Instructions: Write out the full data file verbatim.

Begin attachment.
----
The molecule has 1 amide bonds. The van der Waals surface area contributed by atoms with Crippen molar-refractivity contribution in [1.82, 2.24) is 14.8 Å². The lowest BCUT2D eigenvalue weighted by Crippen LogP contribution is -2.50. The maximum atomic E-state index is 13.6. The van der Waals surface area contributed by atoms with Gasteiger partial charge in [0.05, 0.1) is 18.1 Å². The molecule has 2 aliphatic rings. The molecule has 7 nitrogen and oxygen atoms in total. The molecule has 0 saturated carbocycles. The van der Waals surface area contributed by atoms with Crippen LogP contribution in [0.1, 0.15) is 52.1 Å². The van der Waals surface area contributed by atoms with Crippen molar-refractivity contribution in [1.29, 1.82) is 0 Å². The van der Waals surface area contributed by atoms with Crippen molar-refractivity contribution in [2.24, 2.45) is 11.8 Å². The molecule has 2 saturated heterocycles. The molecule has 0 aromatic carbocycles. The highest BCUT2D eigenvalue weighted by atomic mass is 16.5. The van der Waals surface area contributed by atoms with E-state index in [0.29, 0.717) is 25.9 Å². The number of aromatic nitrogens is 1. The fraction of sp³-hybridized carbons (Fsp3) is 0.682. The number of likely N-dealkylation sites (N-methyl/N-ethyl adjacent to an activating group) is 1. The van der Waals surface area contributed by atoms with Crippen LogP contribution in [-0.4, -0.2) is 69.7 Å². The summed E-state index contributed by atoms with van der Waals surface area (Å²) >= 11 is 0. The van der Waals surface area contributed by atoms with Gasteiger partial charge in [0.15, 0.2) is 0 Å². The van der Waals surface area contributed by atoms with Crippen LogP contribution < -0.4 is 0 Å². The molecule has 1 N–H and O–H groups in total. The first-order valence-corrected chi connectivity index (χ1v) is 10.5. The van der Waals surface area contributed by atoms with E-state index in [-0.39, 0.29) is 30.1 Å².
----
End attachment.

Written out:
The molecule has 1 amide bonds. The van der Waals surface area contributed by atoms with Crippen molar-refractivity contribution in [1.82, 2.24) is 14.8 Å². The lowest BCUT2D eigenvalue weighted by Crippen LogP contribution is -2.50. The maximum atomic E-state index is 13.6. The van der Waals surface area contributed by atoms with Gasteiger partial charge in [0.05, 0.1) is 18.1 Å². The molecule has 2 aliphatic rings. The molecule has 7 nitrogen and oxygen atoms in total. The molecule has 0 saturated carbocycles. The van der Waals surface area contributed by atoms with Crippen LogP contribution in [0.1, 0.15) is 52.1 Å². The van der Waals surface area contributed by atoms with Crippen molar-refractivity contribution in [1.29, 1.82) is 0 Å². The van der Waals surface area contributed by atoms with Crippen molar-refractivity contribution in [2.24, 2.45) is 11.8 Å². The molecule has 2 saturated heterocycles. The molecule has 0 aromatic carbocycles. The highest BCUT2D eigenvalue weighted by atomic mass is 16.5. The van der Waals surface area contributed by atoms with E-state index in [0.29, 0.717) is 25.9 Å². The number of aromatic nitrogens is 1. The fraction of sp³-hybridized carbons (Fsp3) is 0.682. The number of likely N-dealkylation sites (N-methyl/N-ethyl adjacent to an activating group) is 1. The van der Waals surface area contributed by atoms with Crippen LogP contribution in [-0.4, -0.2) is 69.7 Å². The summed E-state index contributed by atoms with van der Waals surface area (Å²) >= 11 is 0. The van der Waals surface area contributed by atoms with Gasteiger partial charge in [0.15, 0.2) is 0 Å². The van der Waals surface area contributed by atoms with Crippen LogP contribution < -0.4 is 0 Å². The molecule has 1 N–H and O–H groups in total. The first-order valence-corrected chi connectivity index (χ1v) is 10.5. The van der Waals surface area contributed by atoms with E-state index in [-0.39, 0.29) is 30.1 Å².